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Crime & Courts

AJ Freund forced to stand in cold shower, beaten by parents before death, prosecutors say

Prosecutors say parents forced AJ into cold shower, struck him

Days before Andrew “AJ” Freund was reported missing, his parents forced him into a cold shower for an extended period of time and struck him several times, which led to his death, prosecutors said.

A judge on Thursday set a $5 million bond for each parent accused of killing their 5-year-old son. The boy’s father is charged with wrapping the boy in plastic and burying him in a shallow grave in a rural area near Woodstock, court documents show.

Although the pair didn’t report AJ missing until April 18, charging documents filed in McHenry County court Thursday morning revealed the boy actually died on April 15.

Andrew Freund and JoAnn Cunningham made brief court appearances Thursday morning at the McHenry County Jail, where prosecutors read aloud details of the charges that were filed against the pair on Wednesday.

Judge Mark Gerhardt determined the bond, which prosecutors had asked to be set at $10 million for each parent. Cunningham and Freund would need to post just over $500,000 each to be released from jail.

If released, the parents would be required to wear electronic home monitoring devices, have no contact with one another or anyone under the age of 17 and must surrender any firearms. They would also have to submit to random drug screens.

Cunningham and Freund each were represented by a public defender and are scheduled to appear in McHenry County court Monday for separate bond hearings.

The cause of death for AJ has yet to be determined, Crystal Lake Police Chief Jim Black said Wednesday at a news conference. An autopsy is tentatively scheduled for Thursday morning, according to a joint statement from the McHenry County Sheriff’s Office and the McHenry County Coroner’s Office.

Crystal Lake police and FBI agents interviewed the parents overnight Wednesday after information was obtained through a forensic analysis of cellphone data, Black said. Details about the parents’ cellphone activity was not immediately available.

Information provided by the parents led investigators to the site where AJ’s body was found on Wednesday. The McHenry County Coroner’s Office was called to the scene to assist with the recovery and identification of the “pre-teen male” body, authorities said.

Cunningham is charged with first-degree murder, aggravated battery, aggravated domestic battery and failure to report a missing child. She’s additionally accused of harming AJ in another instance on March 4, according to the criminal complaint.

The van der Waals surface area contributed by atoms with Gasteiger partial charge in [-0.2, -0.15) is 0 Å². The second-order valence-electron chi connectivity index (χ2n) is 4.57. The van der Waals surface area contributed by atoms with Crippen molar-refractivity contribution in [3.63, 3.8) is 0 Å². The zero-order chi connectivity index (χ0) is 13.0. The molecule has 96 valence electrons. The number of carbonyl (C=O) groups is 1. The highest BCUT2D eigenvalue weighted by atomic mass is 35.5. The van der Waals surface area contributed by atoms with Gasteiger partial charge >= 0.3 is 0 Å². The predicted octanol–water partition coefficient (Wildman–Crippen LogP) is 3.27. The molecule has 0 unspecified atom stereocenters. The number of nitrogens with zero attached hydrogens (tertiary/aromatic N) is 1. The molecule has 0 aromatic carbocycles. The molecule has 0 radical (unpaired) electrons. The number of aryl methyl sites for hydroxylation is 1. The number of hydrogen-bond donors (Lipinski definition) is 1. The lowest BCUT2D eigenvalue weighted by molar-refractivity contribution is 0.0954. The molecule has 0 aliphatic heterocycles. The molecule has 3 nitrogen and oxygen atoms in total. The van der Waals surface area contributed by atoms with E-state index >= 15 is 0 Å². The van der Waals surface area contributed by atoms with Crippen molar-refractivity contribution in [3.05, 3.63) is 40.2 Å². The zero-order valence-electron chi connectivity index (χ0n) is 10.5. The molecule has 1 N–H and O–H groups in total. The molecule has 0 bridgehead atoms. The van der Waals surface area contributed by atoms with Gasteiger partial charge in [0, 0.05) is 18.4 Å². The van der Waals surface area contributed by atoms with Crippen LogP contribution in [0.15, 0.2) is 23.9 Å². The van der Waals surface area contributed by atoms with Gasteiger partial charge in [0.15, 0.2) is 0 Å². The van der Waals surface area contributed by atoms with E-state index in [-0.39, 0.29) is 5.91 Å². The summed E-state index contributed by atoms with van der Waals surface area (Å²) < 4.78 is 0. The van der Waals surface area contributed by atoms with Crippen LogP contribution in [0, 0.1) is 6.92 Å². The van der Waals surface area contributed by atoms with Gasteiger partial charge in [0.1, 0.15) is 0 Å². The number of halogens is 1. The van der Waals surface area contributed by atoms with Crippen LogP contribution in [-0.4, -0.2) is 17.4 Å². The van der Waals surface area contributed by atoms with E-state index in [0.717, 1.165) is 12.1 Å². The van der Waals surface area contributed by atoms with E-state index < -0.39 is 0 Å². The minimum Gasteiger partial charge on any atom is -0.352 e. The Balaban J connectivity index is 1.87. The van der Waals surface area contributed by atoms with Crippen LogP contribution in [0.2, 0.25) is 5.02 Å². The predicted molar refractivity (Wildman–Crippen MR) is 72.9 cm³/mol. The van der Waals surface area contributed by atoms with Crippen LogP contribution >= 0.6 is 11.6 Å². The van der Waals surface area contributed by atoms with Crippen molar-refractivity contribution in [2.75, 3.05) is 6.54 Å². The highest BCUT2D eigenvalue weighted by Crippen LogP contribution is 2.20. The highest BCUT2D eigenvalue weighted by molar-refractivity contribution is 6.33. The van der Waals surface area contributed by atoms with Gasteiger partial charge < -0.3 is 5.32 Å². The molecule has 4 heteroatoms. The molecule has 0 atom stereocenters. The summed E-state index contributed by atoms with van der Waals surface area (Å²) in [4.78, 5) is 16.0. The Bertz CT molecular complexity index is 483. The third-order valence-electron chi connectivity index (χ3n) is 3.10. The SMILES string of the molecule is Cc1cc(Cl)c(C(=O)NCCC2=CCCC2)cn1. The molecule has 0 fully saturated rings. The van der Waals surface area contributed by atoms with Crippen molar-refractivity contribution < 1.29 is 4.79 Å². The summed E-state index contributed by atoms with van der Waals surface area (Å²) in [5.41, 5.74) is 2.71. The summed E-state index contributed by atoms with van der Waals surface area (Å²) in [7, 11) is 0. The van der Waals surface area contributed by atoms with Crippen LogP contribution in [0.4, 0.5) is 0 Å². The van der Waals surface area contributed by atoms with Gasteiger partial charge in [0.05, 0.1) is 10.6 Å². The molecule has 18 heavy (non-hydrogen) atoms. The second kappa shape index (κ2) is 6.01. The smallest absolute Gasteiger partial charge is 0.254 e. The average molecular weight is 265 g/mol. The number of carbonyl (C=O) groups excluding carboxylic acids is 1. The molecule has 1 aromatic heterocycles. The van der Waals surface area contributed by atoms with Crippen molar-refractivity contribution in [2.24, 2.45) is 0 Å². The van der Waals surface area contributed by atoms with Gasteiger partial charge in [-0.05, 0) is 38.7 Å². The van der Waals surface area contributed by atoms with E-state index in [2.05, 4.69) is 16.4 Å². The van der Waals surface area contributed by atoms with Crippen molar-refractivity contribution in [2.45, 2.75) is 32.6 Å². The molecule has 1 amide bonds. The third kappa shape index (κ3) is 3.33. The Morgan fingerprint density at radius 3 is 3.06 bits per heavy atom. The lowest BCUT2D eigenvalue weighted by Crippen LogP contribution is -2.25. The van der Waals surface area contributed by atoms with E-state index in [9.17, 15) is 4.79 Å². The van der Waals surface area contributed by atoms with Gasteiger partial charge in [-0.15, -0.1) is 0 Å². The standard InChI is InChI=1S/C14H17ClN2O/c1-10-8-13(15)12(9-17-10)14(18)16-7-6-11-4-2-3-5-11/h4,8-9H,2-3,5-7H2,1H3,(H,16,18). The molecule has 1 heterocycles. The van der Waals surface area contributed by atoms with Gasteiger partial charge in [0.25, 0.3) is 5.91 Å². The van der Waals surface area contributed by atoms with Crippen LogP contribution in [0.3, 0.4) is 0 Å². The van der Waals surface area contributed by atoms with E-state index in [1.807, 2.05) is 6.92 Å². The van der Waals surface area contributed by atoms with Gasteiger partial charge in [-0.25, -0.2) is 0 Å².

Freund is charged with first-degree murder, aggravated battery, aggravated domestic battery, concealment of a homicide and failure to report a missing child.

If convicted of first-degree murder, Cunningham, 36, and Freund, 60, could face life in prison.

The pair appeared in McHenry County court the day before were charged. Freund and Cunningham hoped to dispute the Illinois Department of Child and Family Services’ decision to remove a younger son from the home amid allegations of neglect and abuse.

Freund, a licensed attorney, was dressed in a suit and glasses when he embarrassed a tearful Cunningham, clad in a black and white striped shirt and blue jeans Tuesday.

By Thursday morning, however, the parents were kept separate as they stood expressionless in orange McHenry County jail scrubs, and heard the felony charges read aloud by a judge for the first time.

Freund had told a 911 dispatcher on April 18 that he returned between 8 and 8:30 a.m. from an early-morning doctor appointment and discovered that AJ wasn’t in his bedroom, a redacted 911 tape revealed.

Freund claimed to have meticulously searched their home for the 3-foot-5 boy with short blond hair. The parents also checked for AJ at an unidentified school and a local gas station before reporting him missing, Freund said.

Both he and Cunningham told police they last saw AJ Wednesday evening, after their family dinner, bedtime prayers and a bath, Cunningham’s attorneys have said.

He was reportedly wearing a blue Mario sweatshirt and black sweatpants the last time Freund and Cunningham saw him alive.

DCFS has had contact with AJ on and off since 2013, when he was born with opiates in his system, the agency reported.

He spent the first two years of his life in foster care before returning to his mother in 2015, according to DCFS reports, several of which were unfounded.

On Wednesday, a light rainfall dotted the stretch of Dean Street in an unincorporated area near Woodstock, as officers with the FBI, Crystal Lake Police Department and McHenry County Sheriff’s Department removed AJ’s body from shallow grave where he was discovered that morning. His body was wrapped in plastic, police said.

A shelter hearing to determine where Cunningham’s younger son will stay while DCFS investigates abuse and neglect allegations is scheduled to take place Monday in McHenry County juvenile court.

It’s unclear how shelter arrangements will be made for Cunningham’s unborn child, with whom she is seven months pregnant.

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